Demonstrations lead to power struggle in Myanmar
February 8, 2008
Filed under Archives
Myanmar promised the United Nations that in November they would stop imprisoning pro-democracy protestors, but the country continues to arrest activists. “The demonstrations are a positive sign that they want the country to change,” said George Guo, associate professor of political science and east Asian studies.
The New York Times reported 96 people arrested since November. The United Nations said the government had confirmed at least 31 deaths and 74 missing people.
According to The New York Times, Amnesty International reported that 1,850 political prisoners are being held, including at least 700 people arrested after the protests. More than 80 people, likely victims of enforced disappearance, remain unaccounted for.
In mid-August 2007, the military-ruled government raised fuel prices, which was followed by many protests among students and Buddhist monks.
Okkar Pe, a junior, was born in Burma, left for the U.S. in 1997 and has not been back since.
“The military has their belief of what the country should be like and if they keep having their belief, they will do fine,” Pe said. “If you are for the government, things will be okay.”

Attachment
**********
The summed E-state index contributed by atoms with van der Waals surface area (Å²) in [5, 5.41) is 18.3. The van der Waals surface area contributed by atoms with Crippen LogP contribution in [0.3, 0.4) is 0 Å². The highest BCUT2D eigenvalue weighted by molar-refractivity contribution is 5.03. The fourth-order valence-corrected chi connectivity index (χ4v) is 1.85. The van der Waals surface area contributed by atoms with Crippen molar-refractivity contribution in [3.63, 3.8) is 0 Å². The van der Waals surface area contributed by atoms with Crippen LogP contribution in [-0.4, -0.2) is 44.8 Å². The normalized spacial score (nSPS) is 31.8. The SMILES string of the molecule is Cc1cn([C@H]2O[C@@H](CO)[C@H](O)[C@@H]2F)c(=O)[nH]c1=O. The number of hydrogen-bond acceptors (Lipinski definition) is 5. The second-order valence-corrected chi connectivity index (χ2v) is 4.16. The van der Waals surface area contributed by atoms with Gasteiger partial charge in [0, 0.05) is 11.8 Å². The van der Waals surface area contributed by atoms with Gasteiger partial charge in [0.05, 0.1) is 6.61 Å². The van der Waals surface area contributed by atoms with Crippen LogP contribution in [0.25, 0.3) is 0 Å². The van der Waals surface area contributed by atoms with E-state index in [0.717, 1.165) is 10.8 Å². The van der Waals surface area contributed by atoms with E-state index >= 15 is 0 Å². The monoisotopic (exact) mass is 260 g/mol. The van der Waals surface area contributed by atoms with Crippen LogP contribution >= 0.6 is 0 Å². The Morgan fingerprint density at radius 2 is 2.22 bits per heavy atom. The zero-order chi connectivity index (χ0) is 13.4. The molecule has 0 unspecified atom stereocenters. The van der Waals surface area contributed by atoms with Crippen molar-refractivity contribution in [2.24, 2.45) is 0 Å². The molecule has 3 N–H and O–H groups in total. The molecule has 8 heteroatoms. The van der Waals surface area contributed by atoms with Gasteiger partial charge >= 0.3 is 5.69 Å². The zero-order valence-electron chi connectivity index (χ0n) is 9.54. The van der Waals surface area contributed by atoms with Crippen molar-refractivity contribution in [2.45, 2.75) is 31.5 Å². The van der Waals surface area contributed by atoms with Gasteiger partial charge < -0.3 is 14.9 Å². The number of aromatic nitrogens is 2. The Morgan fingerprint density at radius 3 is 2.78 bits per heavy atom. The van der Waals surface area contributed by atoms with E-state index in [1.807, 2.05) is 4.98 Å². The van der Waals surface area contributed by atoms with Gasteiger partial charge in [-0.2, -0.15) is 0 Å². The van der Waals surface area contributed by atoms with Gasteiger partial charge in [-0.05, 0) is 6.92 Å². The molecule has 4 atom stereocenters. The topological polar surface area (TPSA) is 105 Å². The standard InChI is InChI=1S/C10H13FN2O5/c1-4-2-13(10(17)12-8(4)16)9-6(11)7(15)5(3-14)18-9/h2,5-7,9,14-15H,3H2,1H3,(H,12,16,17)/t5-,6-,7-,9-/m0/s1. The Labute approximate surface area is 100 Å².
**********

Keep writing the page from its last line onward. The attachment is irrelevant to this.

According to The Associated Press, in Sept. 2007 over 100,000 civilians joined the monks. About 500 monks protested outside the home of Aung Suu Kyi, a pro-democracy leader who has been under house arrest for 12 years. During the protest, the monks chanted, “Release Suu Kyi.”
Eric Mortensen, assistant professor of religious studies, visited Burma in 2000. He said the country was desperately poor, but that people have built a diverse community to take care of each other.
“The monks are being brave,” Mortensen said. “They have their own interests, as well. They are playing a part that most people aren’t able to. People follow the lead of the monks.”
Myanmar pushes other countries’ attention away when protests lead to many arrests.
“When the protests are under siege, they always create such a smoke screen to keep away international pressure,” said U Aung Zaw, the editor of an exile magazine, Irrawaddy Magazine, published in Thailand. “They postpone, they say they are restoring normalcy, they keep arresting people.”
Mortensen believes the activists are brave, but that the demonstrations will not be successful.
“The demonstrations are very dangerous,” Mortensen said. “The demonstrators stand to be imprisoned or worse. Many people feel as though there is no other choice than to demonstrate, but at this point, due to the danger evidenced by last year’s crackdown, fear is at a premium and it looks as though the demonstrations have little chance of success.”
Pe thinks that other countries’ aid could help shape Myanmar into a better place.
“There are two things that Burma needs: free speech and better educational systems,” Pe said. “There are not enough schools or teachers.”
In hope of Myanmar forming a democracy, Guo suggests that other countries step in and provide help.
Guo said, “Instead of sanctions, the openness would facilitate the growth of the middle class and the emergence of civil society in Burma – the key factor for Burma’s democracy.